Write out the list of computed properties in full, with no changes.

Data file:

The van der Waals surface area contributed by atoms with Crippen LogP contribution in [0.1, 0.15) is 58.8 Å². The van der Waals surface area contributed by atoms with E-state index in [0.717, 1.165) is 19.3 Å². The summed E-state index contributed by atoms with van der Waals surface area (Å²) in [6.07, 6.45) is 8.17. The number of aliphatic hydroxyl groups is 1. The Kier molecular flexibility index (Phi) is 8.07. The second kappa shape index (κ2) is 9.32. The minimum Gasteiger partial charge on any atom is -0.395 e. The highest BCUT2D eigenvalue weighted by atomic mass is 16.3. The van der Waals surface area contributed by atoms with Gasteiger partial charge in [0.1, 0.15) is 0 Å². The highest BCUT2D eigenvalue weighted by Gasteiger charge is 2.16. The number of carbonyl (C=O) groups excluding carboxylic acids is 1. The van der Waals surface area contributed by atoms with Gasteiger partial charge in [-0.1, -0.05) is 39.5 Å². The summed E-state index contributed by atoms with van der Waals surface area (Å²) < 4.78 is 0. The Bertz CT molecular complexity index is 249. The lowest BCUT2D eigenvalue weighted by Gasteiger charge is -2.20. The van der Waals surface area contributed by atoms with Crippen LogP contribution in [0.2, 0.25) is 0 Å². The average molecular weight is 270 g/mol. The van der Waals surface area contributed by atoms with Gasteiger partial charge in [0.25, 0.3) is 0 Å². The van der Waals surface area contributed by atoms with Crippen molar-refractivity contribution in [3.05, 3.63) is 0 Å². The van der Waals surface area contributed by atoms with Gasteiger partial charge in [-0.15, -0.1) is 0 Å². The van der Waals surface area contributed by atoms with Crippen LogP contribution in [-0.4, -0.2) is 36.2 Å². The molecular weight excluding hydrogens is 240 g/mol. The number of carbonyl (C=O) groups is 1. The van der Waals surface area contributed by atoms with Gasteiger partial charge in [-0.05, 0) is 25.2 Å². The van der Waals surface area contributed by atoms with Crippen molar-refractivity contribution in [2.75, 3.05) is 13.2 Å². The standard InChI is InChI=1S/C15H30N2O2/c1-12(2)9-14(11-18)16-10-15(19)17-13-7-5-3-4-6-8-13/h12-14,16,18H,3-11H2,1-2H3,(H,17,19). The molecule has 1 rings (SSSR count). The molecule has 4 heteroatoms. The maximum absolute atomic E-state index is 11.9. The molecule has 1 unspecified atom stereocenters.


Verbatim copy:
The van der Waals surface area contributed by atoms with Crippen LogP contribution in [0.1, 0.15) is 58.8 Å². The van der Waals surface area contributed by atoms with E-state index in [0.717, 1.165) is 19.3 Å². The summed E-state index contributed by atoms with van der Waals surface area (Å²) in [6.07, 6.45) is 8.17. The number of aliphatic hydroxyl groups is 1. The Kier molecular flexibility index (Phi) is 8.07. The second kappa shape index (κ2) is 9.32. The minimum Gasteiger partial charge on any atom is -0.395 e. The highest BCUT2D eigenvalue weighted by atomic mass is 16.3. The van der Waals surface area contributed by atoms with Gasteiger partial charge in [0.1, 0.15) is 0 Å². The highest BCUT2D eigenvalue weighted by Gasteiger charge is 2.16. The number of carbonyl (C=O) groups excluding carboxylic acids is 1. The van der Waals surface area contributed by atoms with Gasteiger partial charge in [-0.1, -0.05) is 39.5 Å². The summed E-state index contributed by atoms with van der Waals surface area (Å²) < 4.78 is 0. The Bertz CT molecular complexity index is 249. The lowest BCUT2D eigenvalue weighted by Gasteiger charge is -2.20. The van der Waals surface area contributed by atoms with Crippen LogP contribution in [0.2, 0.25) is 0 Å². The average molecular weight is 270 g/mol. The van der Waals surface area contributed by atoms with Gasteiger partial charge in [0.25, 0.3) is 0 Å². The van der Waals surface area contributed by atoms with Crippen molar-refractivity contribution in [3.05, 3.63) is 0 Å². The van der Waals surface area contributed by atoms with Gasteiger partial charge in [-0.15, -0.1) is 0 Å². The van der Waals surface area contributed by atoms with Crippen LogP contribution in [-0.4, -0.2) is 36.2 Å². The molecular weight excluding hydrogens is 240 g/mol. The number of carbonyl (C=O) groups is 1. The van der Waals surface area contributed by atoms with Gasteiger partial charge in [-0.05, 0) is 25.2 Å². The van der Waals surface area contributed by atoms with Crippen molar-refractivity contribution in [2.75, 3.05) is 13.2 Å². The standard InChI is InChI=1S/C15H30N2O2/c1-12(2)9-14(11-18)16-10-15(19)17-13-7-5-3-4-6-8-13/h12-14,16,18H,3-11H2,1-2H3,(H,17,19). The molecule has 1 rings (SSSR count). The molecule has 4 heteroatoms. The maximum absolute atomic E-state index is 11.9. The molecule has 1 unspecified atom stereocenters.